Blood is a connective tissue fluid that travels through the body and carries essential nutrients, oxygen, and metabolic waste. It is also involved in regulating body temperature and pH by interacting with acids and bases. Plasma and serum are made of the liquid part of blood, but the difference between plasma and serum is quite clear in human tissue samples.
Blood is mainly composed of RBC (red blood cells), WBC (white blood cells), plasma and serum. Plasma and serum are the main components of blood and are routinely used in blood group experiments to determine a patient's blood group.
Plasma and serum can be separated from blood by weight, size, and density by centrifugation. The serum is the liquid obtained after the blood has clotted, whereas plasma is obtained after the blood has been treated with anticoagulant compounds.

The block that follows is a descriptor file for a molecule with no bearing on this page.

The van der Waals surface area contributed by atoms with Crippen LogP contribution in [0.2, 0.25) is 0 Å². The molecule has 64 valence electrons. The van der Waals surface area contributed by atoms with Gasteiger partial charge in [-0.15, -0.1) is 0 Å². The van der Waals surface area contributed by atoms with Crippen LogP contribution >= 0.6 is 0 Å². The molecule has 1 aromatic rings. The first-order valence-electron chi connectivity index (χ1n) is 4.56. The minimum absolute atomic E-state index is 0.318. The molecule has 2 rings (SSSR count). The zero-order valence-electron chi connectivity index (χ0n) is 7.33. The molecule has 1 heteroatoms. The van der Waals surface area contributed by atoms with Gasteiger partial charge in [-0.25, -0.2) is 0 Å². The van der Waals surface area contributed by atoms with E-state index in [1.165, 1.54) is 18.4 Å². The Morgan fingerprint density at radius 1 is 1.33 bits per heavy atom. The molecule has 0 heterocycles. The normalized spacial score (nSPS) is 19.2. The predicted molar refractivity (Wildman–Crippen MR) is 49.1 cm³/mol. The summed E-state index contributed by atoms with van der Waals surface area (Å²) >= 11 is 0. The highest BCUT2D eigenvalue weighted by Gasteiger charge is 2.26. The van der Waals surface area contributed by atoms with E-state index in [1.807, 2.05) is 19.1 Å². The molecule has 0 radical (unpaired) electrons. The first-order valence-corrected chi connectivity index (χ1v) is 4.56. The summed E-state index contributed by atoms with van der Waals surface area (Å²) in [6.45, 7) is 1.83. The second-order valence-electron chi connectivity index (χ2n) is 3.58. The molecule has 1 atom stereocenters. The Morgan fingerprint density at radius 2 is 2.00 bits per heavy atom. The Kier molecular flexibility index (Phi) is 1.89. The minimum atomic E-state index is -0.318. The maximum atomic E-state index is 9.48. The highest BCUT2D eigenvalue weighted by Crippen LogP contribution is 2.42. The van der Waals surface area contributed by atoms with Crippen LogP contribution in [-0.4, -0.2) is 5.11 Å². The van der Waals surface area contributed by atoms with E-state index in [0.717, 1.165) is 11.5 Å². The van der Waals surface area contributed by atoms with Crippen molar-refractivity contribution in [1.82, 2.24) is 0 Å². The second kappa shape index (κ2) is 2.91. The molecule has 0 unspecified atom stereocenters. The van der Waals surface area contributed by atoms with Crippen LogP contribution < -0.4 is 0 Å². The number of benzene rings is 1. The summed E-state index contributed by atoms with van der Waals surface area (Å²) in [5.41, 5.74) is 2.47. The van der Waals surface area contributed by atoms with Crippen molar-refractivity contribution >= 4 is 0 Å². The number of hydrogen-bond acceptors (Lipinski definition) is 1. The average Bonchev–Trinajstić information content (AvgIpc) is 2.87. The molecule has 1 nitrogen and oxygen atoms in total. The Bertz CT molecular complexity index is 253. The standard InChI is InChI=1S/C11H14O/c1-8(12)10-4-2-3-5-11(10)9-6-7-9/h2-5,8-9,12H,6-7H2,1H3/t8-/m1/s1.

Plasma contains the most commonly used anticoagulant, heparin. It acts through the complex formed with antithrombin-III. Antithrombin III is a protein that prevents blood from clotting.
Plasma is the translucent part of blood, with the exception of red blood cells, white blood cells, platelets, and other cellular components. Helps blood clotting and contains 90% water.
Plasma collection is time-consuming. It takes about an hour to collect plasma from the body. Blood is drawn from the body with a needle in hand and plasma is separated from red blood cells, white blood cells, and platelets.